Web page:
Wednesday, January 13, 2010

Dénouement


Detail from“Girl Reading a Letter in an Interior” 
by Peter Vilhelm Ilsted

And then he came back. Like a quiet lightstorm. She saw him. From the distance. Coming up the driveway. She watched. From a window. His arrival. As if from some invisible realm. His return.

She opened the door. Stood there. Clenched fists. Curled toes. Frozen tears.

She heard everything. The crunch of tires on the gravel. The car door closing with a gentle thud. His tentative footsteps on the pebbled walkway.

She waited.

Time seemed to move like it does in hospital waiting rooms.

He stood in front of her.

He smiled. A gentle kiss on her open heart. Her heart that twitched like a phantom limb.

She smiled. Hesitantly. Skirting the well. Skirting. But not plunging.

He held her. "I'm home."

He said.

That night they lay in the dark. Together. She on her back. Her lips caressing the air. He on his elbow. His breath caressing her face. She told him of herself while he was away. The waiting. The pain. The isolation. The loneliness. The madness. The emptiness.

She told him of the news.

"They said you were dead."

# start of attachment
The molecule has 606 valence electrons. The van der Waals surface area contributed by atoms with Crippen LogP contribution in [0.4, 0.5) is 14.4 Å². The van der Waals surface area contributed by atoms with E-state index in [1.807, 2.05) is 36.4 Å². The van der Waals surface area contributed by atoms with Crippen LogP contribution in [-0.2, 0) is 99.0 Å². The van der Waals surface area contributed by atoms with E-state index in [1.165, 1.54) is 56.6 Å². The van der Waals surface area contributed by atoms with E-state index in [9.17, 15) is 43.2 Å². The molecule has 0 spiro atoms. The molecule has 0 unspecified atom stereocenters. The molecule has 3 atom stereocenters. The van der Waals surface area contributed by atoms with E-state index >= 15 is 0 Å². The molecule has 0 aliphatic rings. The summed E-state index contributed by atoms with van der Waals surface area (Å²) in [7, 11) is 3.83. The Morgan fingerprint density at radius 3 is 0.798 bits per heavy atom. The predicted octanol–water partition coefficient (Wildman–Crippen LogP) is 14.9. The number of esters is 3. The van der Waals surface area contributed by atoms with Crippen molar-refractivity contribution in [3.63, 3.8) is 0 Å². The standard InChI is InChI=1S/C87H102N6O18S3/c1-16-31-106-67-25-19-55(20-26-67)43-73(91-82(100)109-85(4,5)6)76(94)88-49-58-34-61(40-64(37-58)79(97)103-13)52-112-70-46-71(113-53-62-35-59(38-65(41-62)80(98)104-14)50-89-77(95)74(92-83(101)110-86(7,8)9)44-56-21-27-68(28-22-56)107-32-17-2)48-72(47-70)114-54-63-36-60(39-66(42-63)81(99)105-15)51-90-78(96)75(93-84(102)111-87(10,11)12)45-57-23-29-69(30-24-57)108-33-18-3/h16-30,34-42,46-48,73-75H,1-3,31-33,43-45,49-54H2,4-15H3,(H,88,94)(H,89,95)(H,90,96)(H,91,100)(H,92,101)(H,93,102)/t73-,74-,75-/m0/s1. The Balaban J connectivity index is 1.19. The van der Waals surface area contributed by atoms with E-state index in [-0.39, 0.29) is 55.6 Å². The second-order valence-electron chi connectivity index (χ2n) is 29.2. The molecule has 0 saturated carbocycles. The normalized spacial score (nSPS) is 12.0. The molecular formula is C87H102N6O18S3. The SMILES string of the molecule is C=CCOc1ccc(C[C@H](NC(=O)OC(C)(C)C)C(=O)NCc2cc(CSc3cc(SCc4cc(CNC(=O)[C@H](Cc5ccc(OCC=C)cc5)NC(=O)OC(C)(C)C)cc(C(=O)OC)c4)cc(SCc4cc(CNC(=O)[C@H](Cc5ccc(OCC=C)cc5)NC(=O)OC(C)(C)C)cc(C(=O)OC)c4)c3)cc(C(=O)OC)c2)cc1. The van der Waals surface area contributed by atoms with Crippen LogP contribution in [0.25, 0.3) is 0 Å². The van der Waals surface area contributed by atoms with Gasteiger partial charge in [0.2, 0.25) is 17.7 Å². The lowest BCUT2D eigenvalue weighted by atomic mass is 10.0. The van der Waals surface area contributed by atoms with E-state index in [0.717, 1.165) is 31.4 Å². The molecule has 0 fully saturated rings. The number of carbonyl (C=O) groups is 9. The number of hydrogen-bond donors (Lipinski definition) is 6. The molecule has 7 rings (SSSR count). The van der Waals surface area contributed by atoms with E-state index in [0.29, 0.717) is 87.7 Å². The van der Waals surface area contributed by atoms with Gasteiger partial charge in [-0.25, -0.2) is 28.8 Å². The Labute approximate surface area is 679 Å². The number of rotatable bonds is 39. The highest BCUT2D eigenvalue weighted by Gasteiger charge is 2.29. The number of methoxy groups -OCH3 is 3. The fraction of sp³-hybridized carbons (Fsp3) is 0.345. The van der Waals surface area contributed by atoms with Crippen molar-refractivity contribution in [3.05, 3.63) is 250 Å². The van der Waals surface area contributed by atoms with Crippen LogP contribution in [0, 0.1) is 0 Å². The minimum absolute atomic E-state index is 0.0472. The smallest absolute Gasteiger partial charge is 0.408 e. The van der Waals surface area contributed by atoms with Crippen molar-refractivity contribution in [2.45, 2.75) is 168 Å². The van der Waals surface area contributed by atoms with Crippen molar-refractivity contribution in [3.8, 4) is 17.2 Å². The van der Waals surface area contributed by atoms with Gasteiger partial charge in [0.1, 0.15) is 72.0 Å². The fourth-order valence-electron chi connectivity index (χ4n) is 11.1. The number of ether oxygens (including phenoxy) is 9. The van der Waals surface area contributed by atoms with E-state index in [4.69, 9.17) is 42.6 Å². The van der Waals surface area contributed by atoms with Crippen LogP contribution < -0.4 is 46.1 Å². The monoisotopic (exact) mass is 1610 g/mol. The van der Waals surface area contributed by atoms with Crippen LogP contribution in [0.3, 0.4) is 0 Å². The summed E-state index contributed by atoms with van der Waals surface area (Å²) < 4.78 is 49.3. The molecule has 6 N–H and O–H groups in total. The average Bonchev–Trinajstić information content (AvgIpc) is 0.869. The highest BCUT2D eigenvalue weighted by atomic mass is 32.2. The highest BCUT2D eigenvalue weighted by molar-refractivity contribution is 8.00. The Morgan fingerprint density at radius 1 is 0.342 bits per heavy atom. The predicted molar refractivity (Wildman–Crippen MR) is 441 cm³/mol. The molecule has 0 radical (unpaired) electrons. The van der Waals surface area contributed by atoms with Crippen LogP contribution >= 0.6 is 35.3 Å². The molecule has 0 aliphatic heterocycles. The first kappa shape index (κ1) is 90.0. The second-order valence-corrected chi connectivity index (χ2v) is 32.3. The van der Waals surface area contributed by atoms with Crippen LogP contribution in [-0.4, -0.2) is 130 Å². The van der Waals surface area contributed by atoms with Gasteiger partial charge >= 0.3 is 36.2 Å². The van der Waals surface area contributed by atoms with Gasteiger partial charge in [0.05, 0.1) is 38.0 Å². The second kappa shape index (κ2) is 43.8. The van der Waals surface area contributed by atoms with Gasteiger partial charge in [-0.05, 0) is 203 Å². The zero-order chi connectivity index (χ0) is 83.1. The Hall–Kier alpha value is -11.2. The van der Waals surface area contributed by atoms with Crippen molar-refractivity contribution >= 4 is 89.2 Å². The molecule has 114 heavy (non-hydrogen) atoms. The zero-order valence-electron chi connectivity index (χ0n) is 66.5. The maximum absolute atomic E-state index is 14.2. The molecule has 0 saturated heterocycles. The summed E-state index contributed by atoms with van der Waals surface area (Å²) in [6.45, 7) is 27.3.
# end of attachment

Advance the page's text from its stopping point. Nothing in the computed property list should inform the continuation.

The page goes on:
She said.

"And in this whole world everything was grey."

48 comments:

  1. Time seemed to move like it does in hospital waiting rooms.
    That was an awesome line...this entire story as always is so full of expresion, peeling back the layers just keeps revealing more...this is one I think everytime you read it, you will find a new and unexpected layer....

    love it;)

    ReplyDelete
  2. A poignant and moving vignette. There's a level of physical and emotional detail that reminds me of Anita Brookner. But in everything else it's entirely you: a narrative that leans against poetry, in terms of beauty and pace.

    Steph x

    ReplyDelete
  3. There is a certain patience to the writing and the story that really caught me.

    ReplyDelete
  4. you had me.... I felt like a read a whole book in just a few words...